Updated: Jan 15
6 November 2020
System Crash: An Activists Guide to the Coming Democratic Revolution.
Neil Faulkner, Phil Hearse, Simon Hannah, Rowan Fortune and Nina Fortune.
How could this have happened? Someone propelled through a time warp from the 1960s would be astonished. Astonished to find a world laid low by a deadly virus. Astonished by economic collapse and mass unemployment. Astonished by looming environmental catastrophe. Astonished by an epidemic of police and military violence. Astonished that Europe allows thousands of migrants to drown in the Mediterranean. Astonished by a resurgence of the fascist politics of the 1930s. It would seem like they had landed in the middle of a dystopian science-fiction movie.
The capitalist world of the 1960s, and for a long time after, imagined it was making rapid progress towards ever greater prosperity, peace, democracy, freedom, and happiness – including, of course, the conquest of infectious disease. That self-image, promoted by conservatives, liberals, and social-democrats alike, was far from the whole truth, but it contained enough truth to convince many people, especially in the Western world, that they had ‘never had it so good’.
In Western countries, living standards were improving for most people, and so was their health – particularly with wider use of antibiotics and vaccines, and with the provision of free or low-cost health services. Limited progress on these fronts was also made in some of the so-called ‘Communist’ countries, and even in some countries of the Global South – though many of the latter suffered appalling military devastation at the hands of imperialist powers.
Today, that ideology of progress based on liberal democracy, national development, and social welfare, has collapsed. The self-confidence and optimism are gone. The world has become a dark place of corporate power, social collapse, and repressive violence.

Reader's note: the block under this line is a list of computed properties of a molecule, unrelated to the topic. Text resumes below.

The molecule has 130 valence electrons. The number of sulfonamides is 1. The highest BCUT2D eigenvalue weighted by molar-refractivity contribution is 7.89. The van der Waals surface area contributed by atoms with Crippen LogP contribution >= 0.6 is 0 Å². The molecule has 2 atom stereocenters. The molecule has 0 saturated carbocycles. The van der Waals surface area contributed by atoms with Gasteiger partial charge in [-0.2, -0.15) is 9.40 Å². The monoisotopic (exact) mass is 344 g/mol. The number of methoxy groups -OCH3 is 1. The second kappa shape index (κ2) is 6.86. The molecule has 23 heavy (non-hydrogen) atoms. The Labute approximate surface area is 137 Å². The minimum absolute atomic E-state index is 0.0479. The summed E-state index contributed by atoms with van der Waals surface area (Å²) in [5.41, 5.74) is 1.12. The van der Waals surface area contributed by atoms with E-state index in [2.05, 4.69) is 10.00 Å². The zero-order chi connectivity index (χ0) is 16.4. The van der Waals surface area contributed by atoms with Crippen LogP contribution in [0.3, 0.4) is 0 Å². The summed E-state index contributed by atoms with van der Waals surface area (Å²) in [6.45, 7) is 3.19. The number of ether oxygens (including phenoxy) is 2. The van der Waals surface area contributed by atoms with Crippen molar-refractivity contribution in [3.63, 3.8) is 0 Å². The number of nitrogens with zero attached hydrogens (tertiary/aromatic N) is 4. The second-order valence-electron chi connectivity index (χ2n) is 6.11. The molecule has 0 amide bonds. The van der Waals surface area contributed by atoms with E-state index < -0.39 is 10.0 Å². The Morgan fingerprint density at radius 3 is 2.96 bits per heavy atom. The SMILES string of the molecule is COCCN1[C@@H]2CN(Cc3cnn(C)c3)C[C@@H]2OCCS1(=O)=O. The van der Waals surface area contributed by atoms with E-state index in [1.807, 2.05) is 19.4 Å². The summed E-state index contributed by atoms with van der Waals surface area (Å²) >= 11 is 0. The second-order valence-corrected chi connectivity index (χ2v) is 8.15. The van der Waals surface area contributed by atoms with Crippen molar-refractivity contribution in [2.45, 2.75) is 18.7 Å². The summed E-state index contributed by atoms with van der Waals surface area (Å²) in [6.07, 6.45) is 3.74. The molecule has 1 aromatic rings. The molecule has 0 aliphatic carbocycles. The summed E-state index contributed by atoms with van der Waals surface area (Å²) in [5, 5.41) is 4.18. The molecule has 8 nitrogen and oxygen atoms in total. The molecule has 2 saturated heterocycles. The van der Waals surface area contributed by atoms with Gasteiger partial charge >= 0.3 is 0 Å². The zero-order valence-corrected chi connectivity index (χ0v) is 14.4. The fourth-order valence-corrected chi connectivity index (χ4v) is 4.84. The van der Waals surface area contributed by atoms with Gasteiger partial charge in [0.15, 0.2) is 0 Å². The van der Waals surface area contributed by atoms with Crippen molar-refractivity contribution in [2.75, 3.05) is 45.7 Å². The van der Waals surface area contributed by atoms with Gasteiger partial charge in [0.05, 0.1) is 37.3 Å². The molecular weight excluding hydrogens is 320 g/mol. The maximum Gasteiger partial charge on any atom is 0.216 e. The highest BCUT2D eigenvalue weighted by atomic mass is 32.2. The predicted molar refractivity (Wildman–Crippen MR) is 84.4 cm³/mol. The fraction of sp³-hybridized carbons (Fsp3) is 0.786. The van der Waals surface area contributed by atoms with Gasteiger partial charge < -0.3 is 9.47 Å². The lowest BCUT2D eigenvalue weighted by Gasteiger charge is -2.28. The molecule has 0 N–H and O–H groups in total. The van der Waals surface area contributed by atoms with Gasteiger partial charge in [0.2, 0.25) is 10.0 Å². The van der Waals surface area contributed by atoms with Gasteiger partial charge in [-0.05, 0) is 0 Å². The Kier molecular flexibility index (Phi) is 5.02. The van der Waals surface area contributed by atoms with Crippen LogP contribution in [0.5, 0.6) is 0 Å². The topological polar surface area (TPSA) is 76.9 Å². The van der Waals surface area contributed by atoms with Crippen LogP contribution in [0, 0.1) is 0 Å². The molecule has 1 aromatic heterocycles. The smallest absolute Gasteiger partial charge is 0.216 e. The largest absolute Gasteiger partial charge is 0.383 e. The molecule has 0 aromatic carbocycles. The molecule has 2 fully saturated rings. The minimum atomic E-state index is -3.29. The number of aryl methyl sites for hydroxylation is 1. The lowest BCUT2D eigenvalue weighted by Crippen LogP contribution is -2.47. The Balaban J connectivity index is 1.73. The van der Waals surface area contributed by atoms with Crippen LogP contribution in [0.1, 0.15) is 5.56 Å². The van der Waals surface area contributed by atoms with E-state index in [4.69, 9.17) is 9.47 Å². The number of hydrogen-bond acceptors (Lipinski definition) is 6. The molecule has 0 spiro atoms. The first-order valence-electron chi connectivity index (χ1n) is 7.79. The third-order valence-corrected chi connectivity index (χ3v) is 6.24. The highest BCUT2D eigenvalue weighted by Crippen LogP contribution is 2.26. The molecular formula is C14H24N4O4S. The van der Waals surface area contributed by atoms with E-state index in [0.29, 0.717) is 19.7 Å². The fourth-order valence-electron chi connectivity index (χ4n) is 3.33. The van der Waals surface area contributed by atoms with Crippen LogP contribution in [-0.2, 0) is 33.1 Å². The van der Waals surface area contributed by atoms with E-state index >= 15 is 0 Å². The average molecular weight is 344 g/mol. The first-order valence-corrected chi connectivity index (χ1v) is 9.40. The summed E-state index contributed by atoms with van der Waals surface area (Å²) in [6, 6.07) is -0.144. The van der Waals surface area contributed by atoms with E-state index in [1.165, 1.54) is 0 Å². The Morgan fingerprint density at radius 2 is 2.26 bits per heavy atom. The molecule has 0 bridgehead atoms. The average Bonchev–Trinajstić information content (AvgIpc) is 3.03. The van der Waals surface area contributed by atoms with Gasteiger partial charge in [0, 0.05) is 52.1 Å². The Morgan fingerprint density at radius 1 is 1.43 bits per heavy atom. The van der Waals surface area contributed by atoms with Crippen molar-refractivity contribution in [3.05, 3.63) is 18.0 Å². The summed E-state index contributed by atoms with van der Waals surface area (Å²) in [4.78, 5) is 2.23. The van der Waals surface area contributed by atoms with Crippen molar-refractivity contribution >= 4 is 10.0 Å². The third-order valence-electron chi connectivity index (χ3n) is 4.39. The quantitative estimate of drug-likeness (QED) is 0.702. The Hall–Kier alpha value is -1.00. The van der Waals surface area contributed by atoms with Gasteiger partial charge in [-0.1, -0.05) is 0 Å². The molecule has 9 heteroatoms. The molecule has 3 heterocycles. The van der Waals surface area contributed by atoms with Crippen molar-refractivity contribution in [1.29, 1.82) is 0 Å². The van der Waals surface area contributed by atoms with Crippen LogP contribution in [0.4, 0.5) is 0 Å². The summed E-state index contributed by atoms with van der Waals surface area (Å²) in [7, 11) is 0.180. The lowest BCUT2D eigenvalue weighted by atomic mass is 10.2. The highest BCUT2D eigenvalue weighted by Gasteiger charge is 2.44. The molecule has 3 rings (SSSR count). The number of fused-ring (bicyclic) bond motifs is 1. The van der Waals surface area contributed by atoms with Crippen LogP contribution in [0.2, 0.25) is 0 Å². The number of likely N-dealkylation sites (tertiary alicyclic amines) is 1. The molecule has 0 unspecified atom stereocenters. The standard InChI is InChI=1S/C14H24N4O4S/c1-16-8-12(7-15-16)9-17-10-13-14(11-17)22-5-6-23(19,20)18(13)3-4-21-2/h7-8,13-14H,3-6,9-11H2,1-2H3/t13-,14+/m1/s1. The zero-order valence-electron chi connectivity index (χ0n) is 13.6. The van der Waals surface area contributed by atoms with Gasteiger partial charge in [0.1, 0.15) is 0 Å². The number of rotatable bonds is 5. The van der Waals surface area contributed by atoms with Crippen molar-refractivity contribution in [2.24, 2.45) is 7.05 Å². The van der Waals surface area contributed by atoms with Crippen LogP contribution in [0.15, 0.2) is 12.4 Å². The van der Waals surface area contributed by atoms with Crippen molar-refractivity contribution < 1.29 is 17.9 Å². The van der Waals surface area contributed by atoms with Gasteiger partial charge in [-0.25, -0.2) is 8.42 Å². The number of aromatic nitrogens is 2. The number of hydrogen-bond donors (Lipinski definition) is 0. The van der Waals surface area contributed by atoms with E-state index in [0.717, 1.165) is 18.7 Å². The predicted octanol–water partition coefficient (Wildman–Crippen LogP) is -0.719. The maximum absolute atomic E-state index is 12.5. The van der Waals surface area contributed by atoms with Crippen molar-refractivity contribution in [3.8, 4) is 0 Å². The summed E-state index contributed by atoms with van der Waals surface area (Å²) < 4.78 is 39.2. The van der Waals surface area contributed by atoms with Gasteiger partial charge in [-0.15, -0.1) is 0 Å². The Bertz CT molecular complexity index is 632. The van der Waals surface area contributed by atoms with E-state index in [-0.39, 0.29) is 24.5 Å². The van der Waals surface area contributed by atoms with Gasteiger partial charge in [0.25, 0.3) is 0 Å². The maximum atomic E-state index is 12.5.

We were warned. Since the 2008 banking crisis, repeated warnings have been issued, from across the political spectrum, that solving one financial meltdown by building another debt mountain could only result in another, yet more devastating economic collapse. Now it is upon us. The trigger last time was subprime mortgages. This time it is a deadly pathogen.
There had been countless predictions. From academic specialists, world health experts, leading public figures such as Barack Obama and Bill Gates, and not least from Marxist theorist Mike Davis in his bestselling 2005 book The Monster at Our Door. Davis warned that the appropriation of wild nature by capital, the industrialised rearing of animals in agribusiness complexes, the growth of megacities and their proximity to these complexes, and the desperate lack of basic health provision among the poor of the Global South were creating the conditions for a perfect storm of deadly viral infection on a world scale.
Few people, even on the Left, took Davis seriously. The relative ease with which the 2013-16 Ebola epidemic had been suppressed in West Africa – with ‘just’ 11,000 deaths – created a false sense of security. Ebola patients got sick within a couple of days of infection and often died rapidly. It was easy to see who was ill, and relatively easy to track those with whom they had been in contact.
Covid-19, by contrast, is a stealth virus. It causes mass infection, and transmission is easy and rapid. Yet the carriers are either asymptomatic or show symptoms only after a week or so of infection; the symptoms, moreover, vary widely in character and intensity, such that Covid often goes undetected even when it results in illness. This is ideal for spreading the disease unseen.